In conclusion, the Pope reiterated a phrase he had pronounced during his 2009 visit to Luanda: "God has enabled human beings to fly, over and above their natural tendencies, on the wings of reason and faith. If you let these wings bear you aloft, you will easily recognise your neighbour as a brother or sister, born with the same fundamental human rights".
VATICAN CITY, 30 OCT 2011 (VIS) - At midday today Benedict XVI appeared at the window of his study to pray the Angelus with faithful gathered below in St. Peter's Square.
The Pope commented on today's reading from the First Letter of St. Paul to the Thessalonians, in which the Apostle invites us to accept the Gospel "not as a human word but as what it really is, God's word". By doing so "we can faithfully accept the admonitions Jesus addresses to our conscience, and behave accordingly. In today's reading He reproaches the scribes and Pharisees, who had the role of leaders in the community, because their behaviour was in open contrast with the teachings they rigorously sought to impose upon others. ... Good doctrine must be welcomed, but it risks being invalidated by incoherent behaviour. ... Jesus' approach is the exact opposite: He is the first to practise the commandment of love, which He teaches to everyone. And His is but a light burden because He helps us to carry it with Him.
"Referring to leaders who oppress the freedom of others in the name of their own authority, St. Bonaventure identified the true leader, saying that 'no one can teach or even practise, nor arrive at knowledge of the truth unless the Son of God is present'. ... We are, then, called to follow the Son of God, the Word incarnate, Who expressed the truth of His teachings through His own faithfulness to the will of the Father, through His gift of self. ... Jesus also firmly condemned vanity, noting that those who act 'to be seen by others' place themselves at the mercy of human approval, undermining the values that support the authenticity of the individual".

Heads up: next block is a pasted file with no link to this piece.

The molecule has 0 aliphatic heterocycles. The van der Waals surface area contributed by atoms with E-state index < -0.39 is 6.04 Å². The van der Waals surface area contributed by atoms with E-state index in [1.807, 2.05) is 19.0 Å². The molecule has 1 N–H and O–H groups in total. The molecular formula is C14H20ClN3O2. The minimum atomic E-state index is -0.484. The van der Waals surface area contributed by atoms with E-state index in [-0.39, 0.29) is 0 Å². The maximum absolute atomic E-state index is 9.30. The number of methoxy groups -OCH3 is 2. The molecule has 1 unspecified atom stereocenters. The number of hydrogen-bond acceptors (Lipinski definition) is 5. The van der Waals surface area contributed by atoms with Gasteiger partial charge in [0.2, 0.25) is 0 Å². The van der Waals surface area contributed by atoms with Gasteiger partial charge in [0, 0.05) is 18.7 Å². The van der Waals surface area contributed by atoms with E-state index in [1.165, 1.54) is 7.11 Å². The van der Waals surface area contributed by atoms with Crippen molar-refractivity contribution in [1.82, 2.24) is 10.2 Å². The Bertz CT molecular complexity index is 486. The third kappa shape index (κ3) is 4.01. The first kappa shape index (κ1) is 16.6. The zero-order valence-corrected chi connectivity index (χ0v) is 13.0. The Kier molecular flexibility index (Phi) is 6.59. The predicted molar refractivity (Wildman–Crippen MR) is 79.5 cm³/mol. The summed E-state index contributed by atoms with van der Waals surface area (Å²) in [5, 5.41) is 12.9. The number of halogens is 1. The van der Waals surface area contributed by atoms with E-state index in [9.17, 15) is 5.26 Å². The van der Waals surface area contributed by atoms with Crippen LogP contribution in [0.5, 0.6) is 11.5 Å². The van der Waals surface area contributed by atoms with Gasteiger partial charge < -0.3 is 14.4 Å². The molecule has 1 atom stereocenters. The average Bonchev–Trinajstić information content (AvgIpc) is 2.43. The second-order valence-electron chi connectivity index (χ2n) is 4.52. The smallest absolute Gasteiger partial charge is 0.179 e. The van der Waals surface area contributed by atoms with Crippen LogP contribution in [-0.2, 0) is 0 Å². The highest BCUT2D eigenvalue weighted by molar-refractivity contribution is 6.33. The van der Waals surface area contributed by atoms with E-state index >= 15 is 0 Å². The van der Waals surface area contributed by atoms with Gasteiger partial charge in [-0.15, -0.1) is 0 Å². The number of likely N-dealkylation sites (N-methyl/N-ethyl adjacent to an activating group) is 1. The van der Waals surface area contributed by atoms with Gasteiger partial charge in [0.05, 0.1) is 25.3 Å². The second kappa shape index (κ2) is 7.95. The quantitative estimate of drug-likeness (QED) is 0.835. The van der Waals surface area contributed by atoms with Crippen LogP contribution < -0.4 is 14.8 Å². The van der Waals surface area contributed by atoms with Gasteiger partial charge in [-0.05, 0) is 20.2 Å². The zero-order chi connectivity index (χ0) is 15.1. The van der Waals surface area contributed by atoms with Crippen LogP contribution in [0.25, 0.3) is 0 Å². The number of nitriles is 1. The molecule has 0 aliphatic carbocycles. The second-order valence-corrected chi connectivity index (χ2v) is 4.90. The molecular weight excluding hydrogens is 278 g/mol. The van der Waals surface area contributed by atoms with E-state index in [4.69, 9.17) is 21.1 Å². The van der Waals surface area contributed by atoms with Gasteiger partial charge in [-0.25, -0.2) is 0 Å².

The Holy Father called for the intercession of the Blessed Virgin, particularly for "those in the Christian community who are called to the ministry of teaching, that through their actions they may always bear witness to the truth they transmit in words".
Following the Marian prayer, the Holy Father expressed his closeness "to the people of Thailand who have suffered serious floods, and for the people of the Italian regions of Liguria and Tuscany, which have also been badly affected by torrential rain. I give them assurances of my prayers".
VATICAN CITY, 31 OCT 2011 (VIS) - This morning in the Vatican, Benedict XVI received the Letters of Credence of Almir Franco de Sa Barbuda, the new ambassador of Brazil to the Holy See. The Pope began his remarks to the diplomat by expressing his gratitude for the readiness of the Brazilian authorities to host the next World Youth Day, due to take place in Rio de Janeiro in 2013.
He then went on to consider the long history of diplomatic relations between the Holy See and Brazil, which were established shortly after the country's independence, also highlighting the fruitful influence of the Catholic Church which dates back to the first Mass celebrated there on 26 April 1500. Proof of this is to be found, the Holy Father said, in "the many cities named after saints, and the numerous religious monuments, some of which symbolise the country throughout the world, such as the statue of the Redeemer in Rio de Janeiro".